I love Twitter. I think the reason I do is that it's fast and limited. The 140 character limit forces you in to a short message, and you also know those you follow are being terse in their prose as well. Only essentials are passed along. (There are those who abuse this and send frequent messages, especially during basketball season, election season, NASCAR, long boring car trips, and hockey playoffs. That is what TwitterSnooze is for.) Most people on the service just send out a quick blast every so often, to let friends know where they are, physically or mentally. It's like passing someone in the hall on Monday morning, saying "How was your weekend" and getting the short version back: "We went to the lake," or "Saw a great concert," or "Did a ton of yardwork." But instead of having to wait until Monday morning, you see it pass by in real time. Say you're reading your RSS feeds over coffee on Saturday morning, gearing up to clear out storm damage in the back yard. Suddenly, a window pops up, and a buddy two time zones away says "Looks like a yard work kinda day." And now you have a work companion. So, three days later, when you're on a call with him, you say, "How's the yard looking after Saturday's session?" You don't have to go through the "What have you been up to" thing, where the person being questioned has to remember how far back in his life the questioner wants to go in the limited time available. It's like you're neighbors, without all that having to hear their motorcycle at 2 am stuff.

Rands hit it on the money in his excellent post, We Travel in Tribes. Here's the juicy bit, for me, anyway:

Twitter is … a social network without the superpoke scrabtaculous zombie noise and, for that, I’m thankful, because I’ve got work to do. Yes, I could spend days tidying my profile and scrubbing my friends list, but to what end? I want to know more people, and sure, it’s interesting to see what they’re up to, but what I really want to know is what is going on inside their heads with a minimum of fuss.

I want to see how they see the world. This is why I follow people on Twitter. This is why they follow me.

Now, how is this ruining my marriage? Funny you should ask. My Lovely Bride, for all her wonderful qualities, has little patience. (I know, I know - those of you who know me well are trying to figure out why she's stuck around for 27 years with me, since I require lots of - um - patient understanding. Some have even called me high maintenance. It's just the power of love, I guess. I'm not about to question that now, however.... I might jinx it!) When we're out-and-about, and I'm sending tweets to folks, she doesn't want to wait for those 140 characters to be typed. She is in "hang with the hubby" mode, not "watch hubby broadcast random facts of our life to a self-selected group of his friends" mode. So we're still, in our semi-argumentative way, working out how to integrate this into our marriage. It's a process. (It took 15 years for her to stop saying "you love that computer more than you love me," so it may be a while.) I'm trying to be less obvious about things, and she's working on understanding it. Twitter is new and different from anything we've had in the online world before, so it is, as a good paradigm shifter should, challenging our conventions and making us actually think about how relationships work.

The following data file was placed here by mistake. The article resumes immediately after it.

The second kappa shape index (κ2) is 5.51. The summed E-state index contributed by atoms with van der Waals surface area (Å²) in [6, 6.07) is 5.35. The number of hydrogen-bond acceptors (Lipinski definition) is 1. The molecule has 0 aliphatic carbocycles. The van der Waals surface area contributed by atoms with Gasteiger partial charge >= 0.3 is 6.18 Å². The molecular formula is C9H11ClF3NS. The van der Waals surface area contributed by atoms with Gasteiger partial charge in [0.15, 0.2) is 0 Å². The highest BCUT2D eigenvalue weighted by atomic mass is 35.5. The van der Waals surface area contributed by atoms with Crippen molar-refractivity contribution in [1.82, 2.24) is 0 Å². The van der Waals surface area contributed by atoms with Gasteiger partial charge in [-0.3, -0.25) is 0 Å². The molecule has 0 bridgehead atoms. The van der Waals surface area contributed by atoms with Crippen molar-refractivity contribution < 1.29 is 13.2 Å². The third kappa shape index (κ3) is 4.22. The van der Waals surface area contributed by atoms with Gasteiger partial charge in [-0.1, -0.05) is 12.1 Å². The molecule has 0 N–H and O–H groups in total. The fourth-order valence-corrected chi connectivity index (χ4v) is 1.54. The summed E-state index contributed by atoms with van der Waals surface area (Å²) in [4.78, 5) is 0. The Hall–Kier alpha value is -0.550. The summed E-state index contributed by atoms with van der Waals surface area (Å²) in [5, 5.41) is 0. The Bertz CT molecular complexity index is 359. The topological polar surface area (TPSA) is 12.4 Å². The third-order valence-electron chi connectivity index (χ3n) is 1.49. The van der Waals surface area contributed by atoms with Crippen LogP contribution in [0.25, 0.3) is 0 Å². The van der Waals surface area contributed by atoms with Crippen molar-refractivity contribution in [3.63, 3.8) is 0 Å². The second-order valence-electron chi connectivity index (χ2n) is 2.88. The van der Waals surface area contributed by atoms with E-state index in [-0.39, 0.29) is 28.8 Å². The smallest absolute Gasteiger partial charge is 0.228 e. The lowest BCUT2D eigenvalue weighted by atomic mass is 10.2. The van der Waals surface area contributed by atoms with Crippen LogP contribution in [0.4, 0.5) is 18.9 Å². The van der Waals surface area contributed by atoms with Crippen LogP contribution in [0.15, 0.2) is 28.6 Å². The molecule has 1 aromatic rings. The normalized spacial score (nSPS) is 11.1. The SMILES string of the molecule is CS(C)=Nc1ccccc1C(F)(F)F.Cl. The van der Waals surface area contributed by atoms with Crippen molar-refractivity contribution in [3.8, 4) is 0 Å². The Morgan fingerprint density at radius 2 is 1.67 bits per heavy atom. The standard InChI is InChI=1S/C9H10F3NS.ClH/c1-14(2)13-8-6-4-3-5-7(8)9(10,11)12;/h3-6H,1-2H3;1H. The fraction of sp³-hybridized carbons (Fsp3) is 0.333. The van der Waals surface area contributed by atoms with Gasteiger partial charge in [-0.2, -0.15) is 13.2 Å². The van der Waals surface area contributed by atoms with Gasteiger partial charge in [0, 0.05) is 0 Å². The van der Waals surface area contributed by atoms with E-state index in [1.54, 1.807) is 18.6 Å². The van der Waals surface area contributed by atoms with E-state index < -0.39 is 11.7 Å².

Not a bad thing, just a thing.

Friday, May 16, 2008

New phrase - I'm putting it out there for anyone to use....

....but I want credit. What do you call it when you join a mailing list or chat forum and just watch what's going on? Right - lurking. So, when you purposefully join a group to lurk and benefit from the knowledge being transmitted, without answering questions or specifically asking for help, it's called "Lurk 'n' Learn."

Pah dum pow! (Thank you, thank you! I'm here all week!)

Wednesday, May 14, 2008

OK, This is a real blog now.

I have been told that posting twice a year and limiting myself to something like Palms or iPhones is not really a blog. So here is my little house on the internet. I will attempt to fill this with thoughts, links to things that are interesting, and links to my photos and stuff that are posted elsewhere. I look forward to your feedback.

from dusty archives - Largo Lodge

[ed. This piece was written some time ago, but I found it recently while moving hard drives on a computer. I thought some folks may find it ...